Here, plaintiff's complaint is handwritten and barely legible. As best the court can tell, plaintiff alleges that District Attorney Michael Ramsey hired Public Defender Robert Marshall who then employed Bobbi Holocraft as an interpreter. Bobbi Holocract, plaintiff alleges, made a false statement regarding plaintiff, which presumably resulted in damages. (See ECF No. 1.)

         Plaintiff's complaint, to the extent that it is intelligible, does not allege sufficient facts from which the court can draw a reasonable inference that a constitutional violation of some sort occurred to support a claim under 42 U.S.C. § 1983. Indeed, plaintiff does not even identify a particular constitutional right that was violated.

         The Ninth Circuit has held that Section 1983 claims can be brought against social workers who offered perjured testimony. Hardwick v. Cty. of Orange, 844 F.3d 1112 (9th Cir. 2017). Hardwick involved egregious conduct, “well outside of the social workers' legitimate role as quasi-prosecutorial advocates, ” which precluded the social workers from asserting qualified or absolute immunity. Id. at 1116. While the present case involves an interpreter, not a social worker, presumably similar analysis would apply. However, plaintiff has provided nothing beyond a threadbare assertion that defendant Holocraft “made[] false statement[s] to [a] probation officer and [the] court.” Without additional factual assertions plaintiff has not stated a claim for which relief can be granted and it is unclear whether defendants would be entitled to immunity. See 28 U.S.C. § 1915 (instructing courts to dismiss claims that fail to state a claim on which relief can be granted or that seek monetary relief against an immune defendant). Thus, it would appear that plaintiff's complaint would be subject to dismissal.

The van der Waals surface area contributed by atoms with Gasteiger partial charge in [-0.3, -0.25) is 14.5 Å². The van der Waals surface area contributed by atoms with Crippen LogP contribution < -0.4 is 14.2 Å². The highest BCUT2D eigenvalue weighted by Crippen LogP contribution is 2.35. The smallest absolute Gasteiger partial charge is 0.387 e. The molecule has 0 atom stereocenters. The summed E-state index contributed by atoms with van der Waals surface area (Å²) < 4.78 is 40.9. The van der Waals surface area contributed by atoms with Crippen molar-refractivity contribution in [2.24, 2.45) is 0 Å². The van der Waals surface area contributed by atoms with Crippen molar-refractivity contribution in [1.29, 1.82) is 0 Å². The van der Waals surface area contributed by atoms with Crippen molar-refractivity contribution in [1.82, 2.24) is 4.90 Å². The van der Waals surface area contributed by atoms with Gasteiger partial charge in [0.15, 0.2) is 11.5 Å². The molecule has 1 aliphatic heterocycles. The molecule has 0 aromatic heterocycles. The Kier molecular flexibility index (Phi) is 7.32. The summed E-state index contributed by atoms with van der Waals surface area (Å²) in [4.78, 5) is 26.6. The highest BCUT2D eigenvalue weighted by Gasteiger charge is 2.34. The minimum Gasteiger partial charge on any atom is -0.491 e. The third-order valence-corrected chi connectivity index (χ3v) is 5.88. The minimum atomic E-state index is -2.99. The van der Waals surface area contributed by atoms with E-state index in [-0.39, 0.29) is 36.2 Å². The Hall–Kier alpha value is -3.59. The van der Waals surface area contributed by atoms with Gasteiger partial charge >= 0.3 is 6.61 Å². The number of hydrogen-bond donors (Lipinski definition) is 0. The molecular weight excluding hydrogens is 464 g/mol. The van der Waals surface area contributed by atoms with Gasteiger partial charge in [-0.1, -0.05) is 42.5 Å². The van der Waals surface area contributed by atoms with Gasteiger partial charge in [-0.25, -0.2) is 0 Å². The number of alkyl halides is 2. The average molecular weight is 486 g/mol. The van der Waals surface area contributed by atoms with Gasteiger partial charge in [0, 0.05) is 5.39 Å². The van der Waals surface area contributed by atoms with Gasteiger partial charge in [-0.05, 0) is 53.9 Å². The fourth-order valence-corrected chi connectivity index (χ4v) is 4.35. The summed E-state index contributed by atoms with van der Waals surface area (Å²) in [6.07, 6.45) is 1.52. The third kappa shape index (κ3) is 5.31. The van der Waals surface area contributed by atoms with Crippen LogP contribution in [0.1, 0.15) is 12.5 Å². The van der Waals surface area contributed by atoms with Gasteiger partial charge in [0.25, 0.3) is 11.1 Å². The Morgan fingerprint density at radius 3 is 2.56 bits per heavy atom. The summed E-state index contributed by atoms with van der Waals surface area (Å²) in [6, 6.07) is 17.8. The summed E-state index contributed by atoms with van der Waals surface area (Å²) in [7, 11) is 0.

Nevertheless, in light of plaintiff's pro se status, and because it is at least conceivable that plaintiff could allege additional facts to potentially state a 42 U.S.C. § 1983 claim, the court finds it appropriate to grant plaintiff an opportunity to amend the complaint.

         If plaintiff elects to file an amended complaint, it shall be captioned “First Amended Complaint, ” shall be typed or written in legible handwriting, shall address the deficiencies outlined in this order, and shall be filed within 28 days of this order.

         Plaintiff is informed that the court cannot refer to a prior complaint or other filing in order to make plaintiff's first amended complaint complete. Local Rule 220 requires that an amended complaint be complete in itself without reference to any prior pleading. As a general rule, an amended complaint supersedes the original complaint, and once the first amended complaint is filed, the original complaint no longer serves any function in the case.

         Finally, nothing in this order requires plaintiff to file a first amended complaint. If plaintiff determines that he is unable to amend his complaint in compliance with the court's order at this juncture, he may alternatively file a notice of voluntary dismissal of his claims without prejudice ...